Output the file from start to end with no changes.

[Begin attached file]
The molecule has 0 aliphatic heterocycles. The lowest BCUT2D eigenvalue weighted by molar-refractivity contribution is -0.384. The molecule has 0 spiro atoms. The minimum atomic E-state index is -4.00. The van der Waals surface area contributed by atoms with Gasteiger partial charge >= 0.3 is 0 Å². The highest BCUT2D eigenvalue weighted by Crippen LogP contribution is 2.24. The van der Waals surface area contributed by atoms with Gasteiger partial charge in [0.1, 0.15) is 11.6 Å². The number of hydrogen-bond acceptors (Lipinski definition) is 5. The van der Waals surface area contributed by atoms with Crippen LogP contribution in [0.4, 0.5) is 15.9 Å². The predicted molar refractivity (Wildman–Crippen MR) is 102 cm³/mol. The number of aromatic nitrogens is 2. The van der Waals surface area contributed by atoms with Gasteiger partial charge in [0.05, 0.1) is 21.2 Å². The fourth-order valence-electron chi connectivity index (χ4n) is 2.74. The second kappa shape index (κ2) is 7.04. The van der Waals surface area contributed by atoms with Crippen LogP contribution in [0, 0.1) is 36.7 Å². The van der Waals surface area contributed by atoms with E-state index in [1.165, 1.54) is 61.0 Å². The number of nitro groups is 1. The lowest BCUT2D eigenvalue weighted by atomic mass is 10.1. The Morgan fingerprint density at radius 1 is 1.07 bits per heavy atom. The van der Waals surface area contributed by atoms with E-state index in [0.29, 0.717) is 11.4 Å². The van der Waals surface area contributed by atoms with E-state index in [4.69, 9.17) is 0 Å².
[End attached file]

The molecule has 0 aliphatic heterocycles. The lowest BCUT2D eigenvalue weighted by molar-refractivity contribution is -0.384. The molecule has 0 spiro atoms. The minimum atomic E-state index is -4.00. The van der Waals surface area contributed by atoms with Gasteiger partial charge >= 0.3 is 0 Å². The highest BCUT2D eigenvalue weighted by Crippen LogP contribution is 2.24. The van der Waals surface area contributed by atoms with Gasteiger partial charge in [0.1, 0.15) is 11.6 Å². The number of hydrogen-bond acceptors (Lipinski definition) is 5. The van der Waals surface area contributed by atoms with Crippen LogP contribution in [0.4, 0.5) is 15.9 Å². The predicted molar refractivity (Wildman–Crippen MR) is 102 cm³/mol. The number of aromatic nitrogens is 2. The van der Waals surface area contributed by atoms with Gasteiger partial charge in [0.05, 0.1) is 21.2 Å². The fourth-order valence-electron chi connectivity index (χ4n) is 2.74. The second kappa shape index (κ2) is 7.04. The van der Waals surface area contributed by atoms with Crippen LogP contribution in [0, 0.1) is 36.7 Å². The van der Waals surface area contributed by atoms with E-state index in [1.165, 1.54) is 61.0 Å². The number of nitro groups is 1. The lowest BCUT2D eigenvalue weighted by atomic mass is 10.1. The Morgan fingerprint density at radius 1 is 1.07 bits per heavy atom. The van der Waals surface area contributed by atoms with E-state index in [0.29, 0.717) is 11.4 Å². The van der Waals surface area contributed by atoms with E-state index in [4.69, 9.17) is 0 Å².